I’ve been to the Claremont location a couple of times so far, once for the Monday special: two slices and a soda for $5. I had BBQ chicken and Napoli (pictured), preferring the latter. On an earlier visit, a friend and I ordered individual rustica pizzas. Mine was pear and gorgonzola, his was curry and candied yams ($9 each); his verdict, with which I would agree: “solid,” “very California” and “delicious.”

They also have sandwiches and salads, and traditional toppings like pepperoni too. Overall, zPizza is more California cuisine than pizzeria, but it’s a nice change from the norm.

Incidentally, Chino Hills used to have a zPizza, but it doesn’t seem to be affiliated with the chain any longer.

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Restaurant of the Week: Pizza n’ Such

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Pizza n’ Such, 202 Yale Ave. (at 2nd), Claremont

Not to be confused with Pizza ‘N Stuff in La Verne, its closest cousin by punctuation, Pizza n’ Such has been a Claremont fixture since 1979, family owned and operated.

A college and family favorite, the restaurant occupies a prominent corner downtown in a former bank, later a pharmacy, built in in 1912 — 100 years ago this year! — across from Starbucks and the Village Grille. In a nice touch, the blade sign on the corner is an altered and restored version of the pharmacy sign that hung there for many years.

The interior includes a wooden bar with beer and wine, green booths, dark wood, a high ceiling, original moldings and hanging lamps and fans. It’s classy but casual.

I end up there probably once a year and once had a birthday lunch there with a group. I went in recently for lunch because I had a birthday coupon for a free medium pizza as long as I ordered a starter. So I got the house salad ($4) and then a medium with spinach (usually $14).

Their crusts are soft and doughy and the pizzas generous with the tomato sauce. The result is a bit bland, but fair. By personal preference I’m more of a thin-crust guy, and with zPizza, Union on Yale and La Parolaccia all in the Village, Pizza n’ Such might be my least favorite Village pizza. (Prompting a question: Why hasn’t someone capitalized on the local nomenclature to open a Village Pizzeria?)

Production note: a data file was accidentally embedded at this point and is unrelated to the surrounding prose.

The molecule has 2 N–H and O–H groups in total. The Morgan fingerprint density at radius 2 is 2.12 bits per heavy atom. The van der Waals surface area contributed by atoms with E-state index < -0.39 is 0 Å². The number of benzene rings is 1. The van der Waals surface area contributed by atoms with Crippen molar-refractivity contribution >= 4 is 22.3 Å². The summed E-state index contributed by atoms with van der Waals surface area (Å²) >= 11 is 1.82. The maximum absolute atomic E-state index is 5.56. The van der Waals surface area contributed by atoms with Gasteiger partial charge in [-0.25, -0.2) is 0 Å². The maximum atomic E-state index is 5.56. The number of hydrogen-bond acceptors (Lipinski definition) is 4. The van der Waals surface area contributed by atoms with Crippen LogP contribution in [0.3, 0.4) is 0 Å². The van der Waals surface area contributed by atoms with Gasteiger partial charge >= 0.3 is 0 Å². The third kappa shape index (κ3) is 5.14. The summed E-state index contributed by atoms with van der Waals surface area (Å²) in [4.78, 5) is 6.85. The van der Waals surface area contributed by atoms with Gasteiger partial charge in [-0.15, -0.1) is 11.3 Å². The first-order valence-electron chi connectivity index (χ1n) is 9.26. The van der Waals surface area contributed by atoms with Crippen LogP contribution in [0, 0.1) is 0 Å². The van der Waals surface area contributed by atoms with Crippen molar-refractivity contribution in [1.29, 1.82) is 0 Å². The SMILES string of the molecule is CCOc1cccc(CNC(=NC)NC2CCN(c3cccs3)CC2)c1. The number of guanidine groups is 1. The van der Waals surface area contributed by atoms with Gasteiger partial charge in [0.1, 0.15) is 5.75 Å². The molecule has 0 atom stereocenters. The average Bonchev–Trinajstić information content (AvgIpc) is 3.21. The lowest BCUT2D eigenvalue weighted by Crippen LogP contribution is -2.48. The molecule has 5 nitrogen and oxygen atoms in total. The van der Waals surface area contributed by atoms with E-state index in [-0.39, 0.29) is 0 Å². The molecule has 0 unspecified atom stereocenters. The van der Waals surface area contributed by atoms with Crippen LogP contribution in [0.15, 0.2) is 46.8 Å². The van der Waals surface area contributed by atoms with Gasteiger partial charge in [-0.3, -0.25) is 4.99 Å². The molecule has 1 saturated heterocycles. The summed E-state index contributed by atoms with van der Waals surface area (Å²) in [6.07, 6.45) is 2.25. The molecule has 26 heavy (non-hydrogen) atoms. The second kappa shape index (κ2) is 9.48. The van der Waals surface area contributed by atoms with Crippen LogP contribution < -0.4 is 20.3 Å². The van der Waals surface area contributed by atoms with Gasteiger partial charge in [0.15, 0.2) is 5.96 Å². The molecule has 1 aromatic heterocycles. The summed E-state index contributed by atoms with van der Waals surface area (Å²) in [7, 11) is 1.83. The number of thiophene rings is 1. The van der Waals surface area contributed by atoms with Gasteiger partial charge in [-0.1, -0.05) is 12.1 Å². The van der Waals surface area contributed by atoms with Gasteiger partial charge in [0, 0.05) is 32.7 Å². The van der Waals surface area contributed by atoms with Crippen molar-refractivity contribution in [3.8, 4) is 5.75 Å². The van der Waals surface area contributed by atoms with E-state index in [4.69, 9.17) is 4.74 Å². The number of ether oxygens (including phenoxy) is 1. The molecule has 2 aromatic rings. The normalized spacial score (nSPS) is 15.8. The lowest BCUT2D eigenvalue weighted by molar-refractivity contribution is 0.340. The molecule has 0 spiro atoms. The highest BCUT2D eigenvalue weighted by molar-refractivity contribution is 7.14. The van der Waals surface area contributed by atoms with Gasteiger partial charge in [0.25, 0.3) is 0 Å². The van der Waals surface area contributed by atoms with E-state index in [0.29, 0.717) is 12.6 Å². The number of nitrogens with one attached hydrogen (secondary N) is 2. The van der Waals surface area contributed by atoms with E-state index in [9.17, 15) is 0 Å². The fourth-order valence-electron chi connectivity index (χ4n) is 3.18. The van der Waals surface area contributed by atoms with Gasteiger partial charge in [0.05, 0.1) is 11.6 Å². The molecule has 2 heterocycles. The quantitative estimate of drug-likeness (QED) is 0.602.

Pizza n’ Such, though, is a lot of people’s favorite, and if it’s not my first choice, and often I kind of overlook it, I’m always happy if a friend suggests meeting there: Oh, yeah, Pizza n’ Such.

Service is friendly and generally provided by high school or college students. Besides pizzas, they have sub sandwiches, salads and pastas, and for dessert they have Dr. Bob’s ice cream, a local favorite. That’s the n’ Such.

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Restaurant of the Week: Fattoush

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Fattoush Mediterranean Cuisine, 428 Auto Center Drive (at Indian Hill), Claremont

Debuting in December 2011, Fattoush is next to the new Super King market. The two of them add a welcome touch of the Mediterranean to the neighborhood.

My friend had the mezza platter ($14, pictured above), a sampling of appetizers, which has, clockwise from left, tabbouli, falafel, spinach pie, grape leaves, hummus and baba ganouj. I sampled them myself and we agreed they were all good to very good. The tabbouli, which appeared to have been made moments before, was especially fresh and tasty.

I had the shawarma combo ($12.50, pictured below), which had beef and chicken with tahini sauce, garlic dip and a house salad. Pita bread for both of us was also delivered in a basket. The beef and chicken were both marinated and flavorful. The salad, which can be ordered separately, was okay but nothing special.

My friend, who’s Turkish and knows the food, really liked Fattoush and wants to go back. I would eat there again too.

The interior is modern and minimalist, with parquet floors, two-tone walls and subtle pink lighting near the ceiling, evidently a hipster touch. They have table service and you get actual silverware and plates. The menu is more ambitious than the restaurant appears to have originally planned; a copy handed out to my friend before the opening had more sandwiches and fewer entrees, and everything was $1 or $2 cheaper.

Now you can get shrimp kabobs ($18) and lamb chops ($20). But you can also get a rotisserie chicken sandwich for $5.59.

The restaurant’s website can be viewed here and the menu here.

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Restaurant of the Week: Norms

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Norms, 807 S. Indian Hill Blvd. (at Auto Center), Claremont